And, ok: that’s fair enough, I guess. My issue, of course, is not with racial justice, but with a few, ah, human tendencies that have not been properly addressed, by ANY side. Blacks, recall, got tired of getting beaten up by cops, but when they finally joined the police force, they became, on average, as bad as the lynch mobs, because whatever good, whatever small, personal whims that might have sparked the initial desire for ‘change’ were ultimately flattened out by a deeper, all-conforming force. It is, alas, a force that runs along simian -- as opposed to racial -- lines, and infects all things, not merely questions of ‘power’. Later, blacks were (and STILL are) kept out of politics, and had (and STILL have) many plaints. They were tired of the Vietnam debacle, for one; they’d see the lack of justice all around them, the white man’s wars, the white man’s economy, and parasitic standards. So they slogged through the military ranks, with one exemplar, in particular, ascending as far as the Secretary Of State -- that was the ‘award,’ in this particular exchange -- only to get involved in yet another Vietnam, for in the heights of a system that’s actually brought us Vietnam, discrimination, and other evils, there is only so much wiggle room, so little opportunity for good. And let’s not get into Law, itinerant preaching, and the rest, for if there’s a hole somewhere, it will get filled. (Nature, after all, abhors a vacuum, and there is no bigger vacuum than the gap of human fallibility.) Art is seen as somehow disconnected from this muck, as -- get this -- too noble for, and far apart from, reality, from human motives, as if it’s woven from a wholly other fabric. It is not. So, let’s examine would really happen once ‘diversity’ finally hits the Academy Awards -- for it will -- and what will be said of these accomplishments.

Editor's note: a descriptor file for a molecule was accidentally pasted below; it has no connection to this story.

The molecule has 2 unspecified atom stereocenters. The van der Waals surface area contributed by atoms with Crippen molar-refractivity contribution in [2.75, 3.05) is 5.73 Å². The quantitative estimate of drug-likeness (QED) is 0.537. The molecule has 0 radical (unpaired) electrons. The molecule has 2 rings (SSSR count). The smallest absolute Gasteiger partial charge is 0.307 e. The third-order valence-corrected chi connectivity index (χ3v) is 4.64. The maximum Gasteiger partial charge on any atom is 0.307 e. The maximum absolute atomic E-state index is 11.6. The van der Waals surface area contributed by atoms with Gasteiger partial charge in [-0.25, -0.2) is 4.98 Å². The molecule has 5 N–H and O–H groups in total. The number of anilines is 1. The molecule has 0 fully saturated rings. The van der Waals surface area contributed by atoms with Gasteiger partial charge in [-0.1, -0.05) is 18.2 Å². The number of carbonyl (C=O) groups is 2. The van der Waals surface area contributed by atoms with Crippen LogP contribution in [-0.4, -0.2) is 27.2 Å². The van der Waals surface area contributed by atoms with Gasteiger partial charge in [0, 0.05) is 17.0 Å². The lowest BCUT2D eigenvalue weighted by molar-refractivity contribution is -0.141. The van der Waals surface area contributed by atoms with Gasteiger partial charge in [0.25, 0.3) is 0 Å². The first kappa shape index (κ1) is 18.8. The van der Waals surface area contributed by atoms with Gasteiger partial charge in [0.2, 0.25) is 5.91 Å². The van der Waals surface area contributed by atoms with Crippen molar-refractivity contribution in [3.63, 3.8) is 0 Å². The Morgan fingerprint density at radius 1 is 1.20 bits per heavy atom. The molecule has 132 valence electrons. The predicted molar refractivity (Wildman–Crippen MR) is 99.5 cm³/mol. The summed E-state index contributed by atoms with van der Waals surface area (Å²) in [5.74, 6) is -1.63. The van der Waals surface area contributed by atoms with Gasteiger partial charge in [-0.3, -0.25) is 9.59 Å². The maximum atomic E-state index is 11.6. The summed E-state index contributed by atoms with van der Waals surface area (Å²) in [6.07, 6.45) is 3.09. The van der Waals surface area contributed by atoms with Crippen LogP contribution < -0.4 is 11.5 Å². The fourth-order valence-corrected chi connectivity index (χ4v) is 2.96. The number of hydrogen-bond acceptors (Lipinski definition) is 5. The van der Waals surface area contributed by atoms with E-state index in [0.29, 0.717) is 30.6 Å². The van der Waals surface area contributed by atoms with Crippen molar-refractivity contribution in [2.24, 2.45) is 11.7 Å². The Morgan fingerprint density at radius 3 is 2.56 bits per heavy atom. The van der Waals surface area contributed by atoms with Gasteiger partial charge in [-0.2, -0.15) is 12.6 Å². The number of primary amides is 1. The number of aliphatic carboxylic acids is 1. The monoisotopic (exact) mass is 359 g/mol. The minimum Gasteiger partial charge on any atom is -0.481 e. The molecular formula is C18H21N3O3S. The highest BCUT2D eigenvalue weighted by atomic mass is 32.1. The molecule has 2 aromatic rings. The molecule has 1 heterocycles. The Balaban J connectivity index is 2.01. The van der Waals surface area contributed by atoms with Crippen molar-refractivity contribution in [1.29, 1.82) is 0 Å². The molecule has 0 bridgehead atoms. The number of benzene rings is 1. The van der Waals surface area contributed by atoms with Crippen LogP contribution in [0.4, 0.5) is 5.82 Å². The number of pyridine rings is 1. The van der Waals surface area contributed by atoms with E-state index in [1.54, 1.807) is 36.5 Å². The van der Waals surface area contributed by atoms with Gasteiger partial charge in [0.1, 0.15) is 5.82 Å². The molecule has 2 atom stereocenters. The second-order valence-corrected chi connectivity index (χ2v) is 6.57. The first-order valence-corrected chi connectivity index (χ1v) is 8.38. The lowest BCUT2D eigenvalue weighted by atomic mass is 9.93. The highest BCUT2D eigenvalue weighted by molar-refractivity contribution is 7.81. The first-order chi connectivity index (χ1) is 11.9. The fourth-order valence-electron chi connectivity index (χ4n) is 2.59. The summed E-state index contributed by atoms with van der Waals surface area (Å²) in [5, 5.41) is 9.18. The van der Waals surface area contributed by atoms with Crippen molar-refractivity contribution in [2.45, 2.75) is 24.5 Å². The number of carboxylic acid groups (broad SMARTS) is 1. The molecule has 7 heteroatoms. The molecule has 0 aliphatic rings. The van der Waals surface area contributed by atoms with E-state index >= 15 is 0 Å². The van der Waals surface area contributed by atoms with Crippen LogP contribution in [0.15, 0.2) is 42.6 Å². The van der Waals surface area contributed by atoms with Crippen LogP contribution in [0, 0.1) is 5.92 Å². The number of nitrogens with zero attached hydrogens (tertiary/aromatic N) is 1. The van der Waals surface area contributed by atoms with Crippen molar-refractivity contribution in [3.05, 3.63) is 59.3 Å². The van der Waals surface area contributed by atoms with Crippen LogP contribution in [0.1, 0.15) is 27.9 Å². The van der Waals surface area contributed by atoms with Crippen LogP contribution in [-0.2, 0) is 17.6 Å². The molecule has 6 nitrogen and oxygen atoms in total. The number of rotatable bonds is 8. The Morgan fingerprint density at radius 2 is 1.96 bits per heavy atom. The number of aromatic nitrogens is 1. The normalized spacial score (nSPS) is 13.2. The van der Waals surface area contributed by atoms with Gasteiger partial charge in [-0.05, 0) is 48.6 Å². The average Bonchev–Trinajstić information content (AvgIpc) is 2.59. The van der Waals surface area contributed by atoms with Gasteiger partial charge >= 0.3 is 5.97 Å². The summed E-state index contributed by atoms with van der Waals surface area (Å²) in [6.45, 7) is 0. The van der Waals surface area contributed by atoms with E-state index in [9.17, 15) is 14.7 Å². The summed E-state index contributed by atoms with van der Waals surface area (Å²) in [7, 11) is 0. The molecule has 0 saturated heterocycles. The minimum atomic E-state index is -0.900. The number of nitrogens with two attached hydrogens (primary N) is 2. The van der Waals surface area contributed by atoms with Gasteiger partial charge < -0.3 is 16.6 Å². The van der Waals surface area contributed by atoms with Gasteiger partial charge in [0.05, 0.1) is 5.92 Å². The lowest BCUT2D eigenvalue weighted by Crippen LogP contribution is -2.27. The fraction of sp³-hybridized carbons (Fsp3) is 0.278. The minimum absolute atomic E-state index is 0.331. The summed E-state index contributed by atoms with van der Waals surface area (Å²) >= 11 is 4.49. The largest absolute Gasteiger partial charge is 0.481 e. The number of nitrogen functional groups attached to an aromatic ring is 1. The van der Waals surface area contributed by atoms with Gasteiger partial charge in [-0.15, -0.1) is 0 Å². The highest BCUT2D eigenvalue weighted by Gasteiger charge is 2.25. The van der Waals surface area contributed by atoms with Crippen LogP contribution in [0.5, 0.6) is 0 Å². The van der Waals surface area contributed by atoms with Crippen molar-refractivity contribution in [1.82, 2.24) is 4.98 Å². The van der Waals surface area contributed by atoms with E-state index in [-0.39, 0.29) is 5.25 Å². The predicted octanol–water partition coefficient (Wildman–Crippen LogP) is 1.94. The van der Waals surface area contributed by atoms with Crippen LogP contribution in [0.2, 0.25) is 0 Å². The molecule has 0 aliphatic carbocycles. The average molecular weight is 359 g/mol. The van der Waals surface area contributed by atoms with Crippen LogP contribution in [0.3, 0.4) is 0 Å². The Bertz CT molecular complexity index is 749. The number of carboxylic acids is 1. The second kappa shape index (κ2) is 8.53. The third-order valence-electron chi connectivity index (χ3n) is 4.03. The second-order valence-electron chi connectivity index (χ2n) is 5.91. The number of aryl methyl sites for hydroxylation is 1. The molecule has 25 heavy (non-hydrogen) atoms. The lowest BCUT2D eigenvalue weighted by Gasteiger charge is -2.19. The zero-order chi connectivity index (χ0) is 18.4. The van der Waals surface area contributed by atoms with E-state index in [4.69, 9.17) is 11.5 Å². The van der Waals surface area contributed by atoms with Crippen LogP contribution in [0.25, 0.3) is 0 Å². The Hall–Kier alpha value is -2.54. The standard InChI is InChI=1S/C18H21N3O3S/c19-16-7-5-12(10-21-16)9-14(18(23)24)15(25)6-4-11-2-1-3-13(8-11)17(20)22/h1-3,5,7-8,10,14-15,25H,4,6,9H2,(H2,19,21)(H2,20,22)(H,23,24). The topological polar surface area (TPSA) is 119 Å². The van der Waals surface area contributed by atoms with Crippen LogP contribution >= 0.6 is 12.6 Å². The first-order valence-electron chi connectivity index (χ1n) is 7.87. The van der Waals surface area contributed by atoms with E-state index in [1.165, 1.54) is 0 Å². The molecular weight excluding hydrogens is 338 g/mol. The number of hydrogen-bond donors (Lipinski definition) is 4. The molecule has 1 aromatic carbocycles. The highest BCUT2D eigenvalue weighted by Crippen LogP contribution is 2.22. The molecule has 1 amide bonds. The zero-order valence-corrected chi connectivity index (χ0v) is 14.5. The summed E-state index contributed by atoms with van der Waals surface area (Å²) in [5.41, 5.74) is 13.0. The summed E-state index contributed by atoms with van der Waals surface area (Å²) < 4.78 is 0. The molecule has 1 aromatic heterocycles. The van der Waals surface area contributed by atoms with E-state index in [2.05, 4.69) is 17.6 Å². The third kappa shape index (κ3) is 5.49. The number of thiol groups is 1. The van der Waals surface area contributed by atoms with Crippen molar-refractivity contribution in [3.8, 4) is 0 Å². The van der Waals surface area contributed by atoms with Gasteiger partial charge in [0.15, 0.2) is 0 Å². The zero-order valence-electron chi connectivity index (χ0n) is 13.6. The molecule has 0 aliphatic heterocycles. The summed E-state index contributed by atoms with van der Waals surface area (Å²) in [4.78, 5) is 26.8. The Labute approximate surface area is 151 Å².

At first -- perhaps in the first few years or so -- there will be the thought that the Other has finally ‘made it,’ alongside an attempt to do something a little ‘different’ to celebrate, and make good on the original promise (whatever that means). Now, forget quality or artistic merit: difference is what’s understood -- vengeance, even -- and although these are noble aspirations, they are also fairly minor ones, in the scheme of things. Sure, every once in a while, a truly great artist who knows no ethnic, genre, or political bounds, a la Steve McQueen, will slip through the cracks and get awarded, but even in that case, he (or she) will get pigeonholed as an ‘X artist’ -- whether that be race, class, or whatever -- as opposed to a truly competent one. Yet, in time, even the allure of ‘blackness’ (or whatever else) will fade, people will settle out into, well, people, and even that initial difference, that first, wan desire to be a bit little off-key, will give way to conformity, even as the Academy Awards go on to celebrate their new-found diversity, all the while ignoring what the word TRULY means, and must mean in the long run. For make no mistake about it: the race to the Oscars is little more than a desire to get in the party, from a group of people -- like ALL people, really -- neither capable of opting out of a corrupt system, nor recognizing said corruption, save for the fact that it doesn’t include them: at least not yet. This is the arc, the trajectory, since people can’t help but fall into the old trap.